Talk:Local area network
|This is the talk page for discussing improvements to the Local area network article.
This is not a forum for general discussion of the article's subject.
|WikiProject Computing / Networking / Hardware||(Rated Start-class, Mid-importance)|
|WikiProject Telecommunications||(Rated Start-class, High-importance)|
I think that we would be better off to include external links. I see several that were deleted by an editor. Personally I don't see anything wrong with any of the. They are all relevant, useful, and in my opinion provide value to the readers as a source of further information on the subject.
Here are the list of links that was there. Thoughts?
|Wikimedia Commons has media related to Local area network.|
- IEEE: The working group setting LAN standards
- Setting up a network using Linux
- Building a local area network
- Local Area Networks for K-12 Schools - From the ERIC Clearinghouse on Information and Technology.
- How to setup redundancy correctly
- LAN design
- I think it's still a bit on the short side. I'll try and expand on it today or in the next few days Poweroid 15:04, 11 December 2006 (UTC)
I suggest include information about LAN adapters like 10T100
I've dropped a couple of bits that I didn't think belonged, and re-written others. I think its much better than it was - hope others agree - "snori" (220.127.116.11)
I don't think "I'll take you to the candyshop I'll let you lick the lollipop, don't hit girl don't you stop, keep going till you hit the spo ooooof" relates to LAN, so I'll take it out...
"S e x me to give me my satisfaction" also needs to go. But I don't know what to put there.
- I've now simply reverted back to the version previous to those edits.--Snori 01:53, 14 June 2006 (UTC)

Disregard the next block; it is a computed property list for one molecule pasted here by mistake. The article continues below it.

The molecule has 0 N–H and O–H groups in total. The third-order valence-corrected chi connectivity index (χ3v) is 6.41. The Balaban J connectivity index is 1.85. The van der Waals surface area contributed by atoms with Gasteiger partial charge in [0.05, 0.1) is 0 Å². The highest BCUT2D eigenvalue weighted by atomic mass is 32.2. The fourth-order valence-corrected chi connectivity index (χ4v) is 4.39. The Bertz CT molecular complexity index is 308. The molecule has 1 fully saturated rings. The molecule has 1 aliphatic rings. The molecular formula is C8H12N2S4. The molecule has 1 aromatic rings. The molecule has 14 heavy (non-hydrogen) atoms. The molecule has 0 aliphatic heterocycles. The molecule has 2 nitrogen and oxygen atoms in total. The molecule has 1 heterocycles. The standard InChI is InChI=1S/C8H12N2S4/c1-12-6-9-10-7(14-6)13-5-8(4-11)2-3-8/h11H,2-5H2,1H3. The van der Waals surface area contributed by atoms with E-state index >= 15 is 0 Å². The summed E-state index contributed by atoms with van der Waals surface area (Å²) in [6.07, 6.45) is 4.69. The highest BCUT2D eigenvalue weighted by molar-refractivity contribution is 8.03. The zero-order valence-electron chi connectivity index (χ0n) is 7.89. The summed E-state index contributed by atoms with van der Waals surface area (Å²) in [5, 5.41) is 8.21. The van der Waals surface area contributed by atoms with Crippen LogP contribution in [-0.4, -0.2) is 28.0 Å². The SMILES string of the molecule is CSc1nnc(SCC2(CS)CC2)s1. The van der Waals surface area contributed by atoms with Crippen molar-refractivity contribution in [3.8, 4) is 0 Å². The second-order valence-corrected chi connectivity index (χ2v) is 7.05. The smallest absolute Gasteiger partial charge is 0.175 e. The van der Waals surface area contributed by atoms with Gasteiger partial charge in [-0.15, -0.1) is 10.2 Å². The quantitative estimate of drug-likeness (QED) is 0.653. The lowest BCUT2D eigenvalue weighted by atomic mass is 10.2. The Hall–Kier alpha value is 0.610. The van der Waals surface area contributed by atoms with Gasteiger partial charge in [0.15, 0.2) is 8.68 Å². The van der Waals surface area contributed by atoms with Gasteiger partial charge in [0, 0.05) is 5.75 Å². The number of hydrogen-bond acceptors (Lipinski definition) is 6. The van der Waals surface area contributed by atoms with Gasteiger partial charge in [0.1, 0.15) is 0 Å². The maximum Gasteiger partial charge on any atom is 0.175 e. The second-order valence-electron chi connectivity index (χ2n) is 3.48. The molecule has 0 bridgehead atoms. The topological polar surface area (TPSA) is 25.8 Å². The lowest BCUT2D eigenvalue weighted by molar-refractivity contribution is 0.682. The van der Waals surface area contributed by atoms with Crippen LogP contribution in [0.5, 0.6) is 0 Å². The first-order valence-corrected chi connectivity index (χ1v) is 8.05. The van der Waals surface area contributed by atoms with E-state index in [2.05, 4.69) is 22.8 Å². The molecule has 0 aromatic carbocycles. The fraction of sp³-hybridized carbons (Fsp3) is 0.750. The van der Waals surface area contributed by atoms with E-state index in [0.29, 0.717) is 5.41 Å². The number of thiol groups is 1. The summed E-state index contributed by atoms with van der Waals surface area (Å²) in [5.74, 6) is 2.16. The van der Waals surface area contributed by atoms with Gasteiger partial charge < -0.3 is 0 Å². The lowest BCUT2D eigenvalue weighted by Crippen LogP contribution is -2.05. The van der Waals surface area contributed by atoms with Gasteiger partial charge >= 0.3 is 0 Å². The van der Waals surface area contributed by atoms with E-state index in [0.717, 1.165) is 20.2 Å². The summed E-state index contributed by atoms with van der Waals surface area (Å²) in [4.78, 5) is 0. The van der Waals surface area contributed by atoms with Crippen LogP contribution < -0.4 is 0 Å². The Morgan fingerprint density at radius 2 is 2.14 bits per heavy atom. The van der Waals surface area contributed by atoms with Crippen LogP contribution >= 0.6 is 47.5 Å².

"snori u have done an excellent job"
- glad you like it! --Snori 23:53, 14 July 2006 (UTC)
"Although switched Ethernet is now most common at the physical layer" this is incorrect; Ethernet and Ethernet switches are both second layer (data/link) items, and not "physical" (or first layer) items. see the OSI_Model or the Internet protocol suite articles for more information. --Anonymous
- Quite right. Changed. --Snori 16:57, 19 October 2006 (UTC)
I've just removed someone's name that was put in by 18.104.22.168 (I assume that it was put in there for "Search Engine Optimization" purposes). Looking at that person's contribution and talk page, it looks like they are vandals and have been warned. Is there anyone who can ban them? Philomathoholic 08:22, 29 September 2007 (UTC)
There were several references here since the early days of the article (see http://en.wikipedia.org/w/index.php?title=Local_area_network&oldid=4077231, for example) and when it was just a few sentences long. The current version of the article doesn't have any of that original information but the references are still being quoted. It's high time we removed them as they are not references for this article anymore. Poweroid 15:02, 11 December 2006 (UTC)
Lan design best practice
I created some pages on LAN design best practice on [wikipractice]. They are coming from the experience I acquired as a telecommunication consultant and from diverse sources I collected. Could it be possible to add them as external link ? Guy Corbaz 18:03, 24 May 2007 (UTC)
- Sorry but Wikipedia is not a mere directory of links, nor should it be used for advertising or promotion. (Requestion 19:26, 25 May 2007 (UTC))
add'l comments on LAN
Why haven't you included descriptions of LAN as it relates to video??? I would like to invite you to add this to your written article please. Otherwise, this has been a great read.)
I've just chopped out an unreferenced bit regarding LL Labs having the first LAN back in the 60's. Dropped in 27Nov07 by user Sylvanwulf - his only contribution ever. Shouldn't have stayed as long as it did. Snori (talk) 09:36, 9 August 2008 (UTC)
This new section seems unnecessary to me, and much of the the wording is very odd.
- What does "...It is designed to deal with connecting open systems to communicate with other systems..." refer to?
- "...and they are 5 to 10 times faster than standard LANs" - what is "they"?
- In computing, a protocol is a convention or standard that controls or enables the connection, communication, and data transfer between computing endpoints. In its simplest form, a protocol can be defined as the rules governing the syntax, semantics, and synchronization of communication. Protocols may be implemented by hardware, software, or a combination of the two. At the lowest level, a protocol defines the behavior of a hardware connection.
- Main article: Protocol (computing)